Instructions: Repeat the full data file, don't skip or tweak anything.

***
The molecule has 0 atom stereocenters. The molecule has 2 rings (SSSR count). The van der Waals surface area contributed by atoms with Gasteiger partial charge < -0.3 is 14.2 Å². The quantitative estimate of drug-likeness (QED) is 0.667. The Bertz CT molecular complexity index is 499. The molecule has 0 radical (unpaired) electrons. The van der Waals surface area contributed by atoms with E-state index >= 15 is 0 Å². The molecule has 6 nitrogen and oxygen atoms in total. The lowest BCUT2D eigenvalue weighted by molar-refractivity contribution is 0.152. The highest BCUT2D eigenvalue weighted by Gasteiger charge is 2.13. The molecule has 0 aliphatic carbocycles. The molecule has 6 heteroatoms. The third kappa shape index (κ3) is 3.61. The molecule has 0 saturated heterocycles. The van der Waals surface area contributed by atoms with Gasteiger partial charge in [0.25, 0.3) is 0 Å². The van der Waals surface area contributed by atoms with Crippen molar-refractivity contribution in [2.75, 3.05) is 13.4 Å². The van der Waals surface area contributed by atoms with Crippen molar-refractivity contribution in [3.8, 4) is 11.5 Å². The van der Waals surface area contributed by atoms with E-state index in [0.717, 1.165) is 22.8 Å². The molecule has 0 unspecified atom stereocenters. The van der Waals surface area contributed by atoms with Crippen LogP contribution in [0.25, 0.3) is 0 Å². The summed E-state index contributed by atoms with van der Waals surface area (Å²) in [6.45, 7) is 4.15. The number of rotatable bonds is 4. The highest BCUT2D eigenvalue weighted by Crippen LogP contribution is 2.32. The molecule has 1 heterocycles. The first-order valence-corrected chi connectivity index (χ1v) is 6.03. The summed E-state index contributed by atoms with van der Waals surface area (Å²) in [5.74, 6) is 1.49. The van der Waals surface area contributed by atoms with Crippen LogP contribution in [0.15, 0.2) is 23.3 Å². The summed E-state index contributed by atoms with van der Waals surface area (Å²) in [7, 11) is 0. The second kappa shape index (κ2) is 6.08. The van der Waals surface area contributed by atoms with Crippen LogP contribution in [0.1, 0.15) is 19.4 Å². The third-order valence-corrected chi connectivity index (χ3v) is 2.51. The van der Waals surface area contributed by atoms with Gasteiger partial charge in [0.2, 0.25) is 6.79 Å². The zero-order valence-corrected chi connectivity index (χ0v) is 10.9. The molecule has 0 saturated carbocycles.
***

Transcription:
The molecule has 0 atom stereocenters. The molecule has 2 rings (SSSR count). The van der Waals surface area contributed by atoms with Gasteiger partial charge < -0.3 is 14.2 Å². The quantitative estimate of drug-likeness (QED) is 0.667. The Bertz CT molecular complexity index is 499. The molecule has 0 radical (unpaired) electrons. The van der Waals surface area contributed by atoms with E-state index >= 15 is 0 Å². The molecule has 6 nitrogen and oxygen atoms in total. The lowest BCUT2D eigenvalue weighted by molar-refractivity contribution is 0.152. The highest BCUT2D eigenvalue weighted by Gasteiger charge is 2.13. The molecule has 0 aliphatic carbocycles. The molecule has 6 heteroatoms. The third kappa shape index (κ3) is 3.61. The molecule has 0 saturated heterocycles. The van der Waals surface area contributed by atoms with Gasteiger partial charge in [0.25, 0.3) is 0 Å². The van der Waals surface area contributed by atoms with Crippen molar-refractivity contribution in [2.75, 3.05) is 13.4 Å². The van der Waals surface area contributed by atoms with Crippen molar-refractivity contribution in [3.8, 4) is 11.5 Å². The van der Waals surface area contributed by atoms with E-state index in [0.717, 1.165) is 22.8 Å². The molecule has 0 unspecified atom stereocenters. The van der Waals surface area contributed by atoms with Crippen LogP contribution in [0.25, 0.3) is 0 Å². The summed E-state index contributed by atoms with van der Waals surface area (Å²) in [6.45, 7) is 4.15. The number of rotatable bonds is 4. The highest BCUT2D eigenvalue weighted by Crippen LogP contribution is 2.32. The molecule has 1 heterocycles. The first-order valence-corrected chi connectivity index (χ1v) is 6.03. The summed E-state index contributed by atoms with van der Waals surface area (Å²) in [5.74, 6) is 1.49. The van der Waals surface area contributed by atoms with Crippen LogP contribution in [0.15, 0.2) is 23.3 Å². The summed E-state index contributed by atoms with van der Waals surface area (Å²) in [7, 11) is 0. The second kappa shape index (κ2) is 6.08. The van der Waals surface area contributed by atoms with Crippen LogP contribution in [0.1, 0.15) is 19.4 Å². The third-order valence-corrected chi connectivity index (χ3v) is 2.51. The van der Waals surface area contributed by atoms with Gasteiger partial charge in [0.2, 0.25) is 6.79 Å². The zero-order valence-corrected chi connectivity index (χ0v) is 10.9. The molecule has 0 saturated carbocycles.